where they were basically giving away food for free.
Of course that’s why we went there—each of us empty-bellied
and wanting warmth, the blood rising to blush
on our wind-chapped cheeks. The butternut squash soup
was gone by then, but the chili pot seemed bottomless
and we sheepishly kept coming back for more.
The bent-backed woman just smiled and stirred and poured,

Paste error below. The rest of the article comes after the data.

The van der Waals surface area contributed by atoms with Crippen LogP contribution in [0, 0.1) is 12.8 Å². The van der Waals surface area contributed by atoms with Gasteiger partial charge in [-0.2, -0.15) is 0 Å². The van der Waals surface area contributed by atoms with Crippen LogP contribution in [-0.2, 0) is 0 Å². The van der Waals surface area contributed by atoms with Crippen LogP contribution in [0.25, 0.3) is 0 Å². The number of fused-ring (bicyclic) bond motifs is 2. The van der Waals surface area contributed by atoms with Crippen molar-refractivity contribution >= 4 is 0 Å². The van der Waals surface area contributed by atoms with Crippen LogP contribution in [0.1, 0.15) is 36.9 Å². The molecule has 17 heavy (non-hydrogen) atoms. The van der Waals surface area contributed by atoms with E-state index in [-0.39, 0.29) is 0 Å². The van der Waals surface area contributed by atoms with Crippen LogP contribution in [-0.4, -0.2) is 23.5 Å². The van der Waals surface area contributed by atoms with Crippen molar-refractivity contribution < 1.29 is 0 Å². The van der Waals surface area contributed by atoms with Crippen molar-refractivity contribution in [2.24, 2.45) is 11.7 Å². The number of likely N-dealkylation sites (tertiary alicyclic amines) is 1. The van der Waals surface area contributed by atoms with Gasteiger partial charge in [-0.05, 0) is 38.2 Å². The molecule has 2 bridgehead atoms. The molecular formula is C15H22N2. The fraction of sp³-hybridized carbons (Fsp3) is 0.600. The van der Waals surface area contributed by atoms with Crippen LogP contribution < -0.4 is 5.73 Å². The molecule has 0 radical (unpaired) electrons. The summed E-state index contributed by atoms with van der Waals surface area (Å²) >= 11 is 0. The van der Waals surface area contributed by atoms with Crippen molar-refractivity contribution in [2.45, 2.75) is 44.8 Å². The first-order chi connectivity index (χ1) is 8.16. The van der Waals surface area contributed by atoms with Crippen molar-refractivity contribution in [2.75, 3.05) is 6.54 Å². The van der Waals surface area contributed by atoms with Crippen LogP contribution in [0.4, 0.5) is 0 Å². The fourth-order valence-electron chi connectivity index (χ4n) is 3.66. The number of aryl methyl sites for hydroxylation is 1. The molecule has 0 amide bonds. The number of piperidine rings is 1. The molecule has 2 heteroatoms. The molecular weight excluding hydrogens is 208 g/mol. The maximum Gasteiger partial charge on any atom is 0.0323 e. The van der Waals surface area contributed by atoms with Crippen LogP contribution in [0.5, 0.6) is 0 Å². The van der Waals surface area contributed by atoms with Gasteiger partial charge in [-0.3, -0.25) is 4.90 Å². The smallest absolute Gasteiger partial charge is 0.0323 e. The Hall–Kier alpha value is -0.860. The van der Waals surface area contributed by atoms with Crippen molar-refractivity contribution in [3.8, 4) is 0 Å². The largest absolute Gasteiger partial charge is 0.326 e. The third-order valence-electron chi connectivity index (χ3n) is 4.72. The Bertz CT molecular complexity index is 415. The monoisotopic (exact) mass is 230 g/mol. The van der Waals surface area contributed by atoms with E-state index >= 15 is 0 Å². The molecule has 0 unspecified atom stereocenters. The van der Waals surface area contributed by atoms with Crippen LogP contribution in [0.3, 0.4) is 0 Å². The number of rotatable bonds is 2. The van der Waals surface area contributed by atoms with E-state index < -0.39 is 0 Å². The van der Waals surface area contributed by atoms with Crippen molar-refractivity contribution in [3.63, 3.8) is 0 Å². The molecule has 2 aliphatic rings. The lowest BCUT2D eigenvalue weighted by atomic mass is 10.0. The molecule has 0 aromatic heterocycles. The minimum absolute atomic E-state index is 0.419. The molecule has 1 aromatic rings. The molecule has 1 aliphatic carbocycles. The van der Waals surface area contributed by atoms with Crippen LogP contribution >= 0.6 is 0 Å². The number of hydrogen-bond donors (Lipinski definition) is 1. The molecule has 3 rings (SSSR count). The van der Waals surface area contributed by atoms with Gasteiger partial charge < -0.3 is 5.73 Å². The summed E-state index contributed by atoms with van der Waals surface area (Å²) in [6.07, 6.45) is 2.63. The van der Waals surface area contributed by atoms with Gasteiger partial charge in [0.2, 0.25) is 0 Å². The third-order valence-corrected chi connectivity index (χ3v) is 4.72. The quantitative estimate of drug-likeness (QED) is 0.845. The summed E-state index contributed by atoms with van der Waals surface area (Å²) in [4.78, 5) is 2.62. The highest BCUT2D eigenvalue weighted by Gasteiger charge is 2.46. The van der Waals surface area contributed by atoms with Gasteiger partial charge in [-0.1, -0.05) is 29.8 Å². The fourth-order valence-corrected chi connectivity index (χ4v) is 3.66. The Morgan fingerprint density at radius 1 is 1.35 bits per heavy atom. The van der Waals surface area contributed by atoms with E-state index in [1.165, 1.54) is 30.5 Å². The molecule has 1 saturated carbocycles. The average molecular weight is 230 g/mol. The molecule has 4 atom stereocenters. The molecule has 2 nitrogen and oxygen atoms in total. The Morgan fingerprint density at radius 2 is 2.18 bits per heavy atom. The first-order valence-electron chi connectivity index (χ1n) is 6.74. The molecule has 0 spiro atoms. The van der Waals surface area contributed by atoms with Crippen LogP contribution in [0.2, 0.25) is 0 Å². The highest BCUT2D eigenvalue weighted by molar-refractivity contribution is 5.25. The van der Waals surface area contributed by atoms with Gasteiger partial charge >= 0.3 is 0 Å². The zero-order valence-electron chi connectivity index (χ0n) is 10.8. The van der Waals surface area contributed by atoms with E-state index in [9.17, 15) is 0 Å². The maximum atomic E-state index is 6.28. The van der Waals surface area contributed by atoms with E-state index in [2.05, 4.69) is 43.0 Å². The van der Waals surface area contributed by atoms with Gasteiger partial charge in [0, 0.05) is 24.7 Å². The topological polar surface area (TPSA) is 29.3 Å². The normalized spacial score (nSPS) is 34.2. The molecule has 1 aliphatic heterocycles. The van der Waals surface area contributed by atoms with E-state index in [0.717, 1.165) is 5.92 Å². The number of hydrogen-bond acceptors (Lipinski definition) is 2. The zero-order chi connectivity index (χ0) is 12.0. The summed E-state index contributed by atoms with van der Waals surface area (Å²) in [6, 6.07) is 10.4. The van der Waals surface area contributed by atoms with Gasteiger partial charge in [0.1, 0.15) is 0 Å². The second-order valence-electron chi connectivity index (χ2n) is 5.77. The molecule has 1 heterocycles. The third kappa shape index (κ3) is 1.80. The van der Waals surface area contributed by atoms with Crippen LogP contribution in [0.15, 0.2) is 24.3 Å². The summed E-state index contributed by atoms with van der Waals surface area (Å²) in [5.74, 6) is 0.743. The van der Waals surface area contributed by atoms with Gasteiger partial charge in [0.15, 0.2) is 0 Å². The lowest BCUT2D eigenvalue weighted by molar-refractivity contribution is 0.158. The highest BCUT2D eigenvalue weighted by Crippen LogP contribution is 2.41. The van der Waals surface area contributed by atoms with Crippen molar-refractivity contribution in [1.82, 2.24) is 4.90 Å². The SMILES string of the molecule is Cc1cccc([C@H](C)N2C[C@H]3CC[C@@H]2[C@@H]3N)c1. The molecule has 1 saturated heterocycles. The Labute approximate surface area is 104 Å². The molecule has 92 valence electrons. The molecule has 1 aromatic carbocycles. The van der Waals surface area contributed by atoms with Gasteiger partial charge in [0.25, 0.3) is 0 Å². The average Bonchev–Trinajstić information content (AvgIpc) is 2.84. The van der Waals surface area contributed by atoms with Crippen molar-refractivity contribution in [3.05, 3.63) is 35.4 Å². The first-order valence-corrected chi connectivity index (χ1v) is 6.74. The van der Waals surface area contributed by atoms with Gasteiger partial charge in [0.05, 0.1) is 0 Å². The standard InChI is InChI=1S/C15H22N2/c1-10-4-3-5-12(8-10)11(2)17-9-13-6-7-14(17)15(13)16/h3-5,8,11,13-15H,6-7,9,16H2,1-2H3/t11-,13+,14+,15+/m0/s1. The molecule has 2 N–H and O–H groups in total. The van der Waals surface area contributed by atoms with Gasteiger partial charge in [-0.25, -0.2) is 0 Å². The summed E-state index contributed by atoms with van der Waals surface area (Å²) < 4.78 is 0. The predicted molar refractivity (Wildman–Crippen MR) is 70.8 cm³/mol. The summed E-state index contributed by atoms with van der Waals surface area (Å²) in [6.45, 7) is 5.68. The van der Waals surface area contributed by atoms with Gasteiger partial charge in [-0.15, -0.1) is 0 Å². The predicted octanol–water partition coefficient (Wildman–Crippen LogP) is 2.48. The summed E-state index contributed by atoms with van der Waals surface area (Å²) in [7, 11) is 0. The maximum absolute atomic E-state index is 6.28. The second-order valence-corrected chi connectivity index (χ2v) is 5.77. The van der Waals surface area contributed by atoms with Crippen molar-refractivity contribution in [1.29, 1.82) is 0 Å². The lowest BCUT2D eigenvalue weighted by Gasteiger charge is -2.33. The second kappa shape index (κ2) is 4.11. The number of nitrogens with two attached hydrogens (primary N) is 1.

and there we were again, too hungry to be afraid. We sat
in the corner together, laughing at a sign on the bulletin board.
A bad joke: it said that the first of April is “Atheist Christmas”
because only “the fool says in his heart, ‘There is no God.’”
Full fools, we left, buzzing back and forth about our eventual
damnation. I think that’s the happiest we’d been in a while.
We waved as we went on our way. The bent-backed woman smiled.
Michaela Coplen is a sophomore at Vassar. Her poetry has won her recognition as a National Student Poet by the President’s Committee on the Arts and Humanities.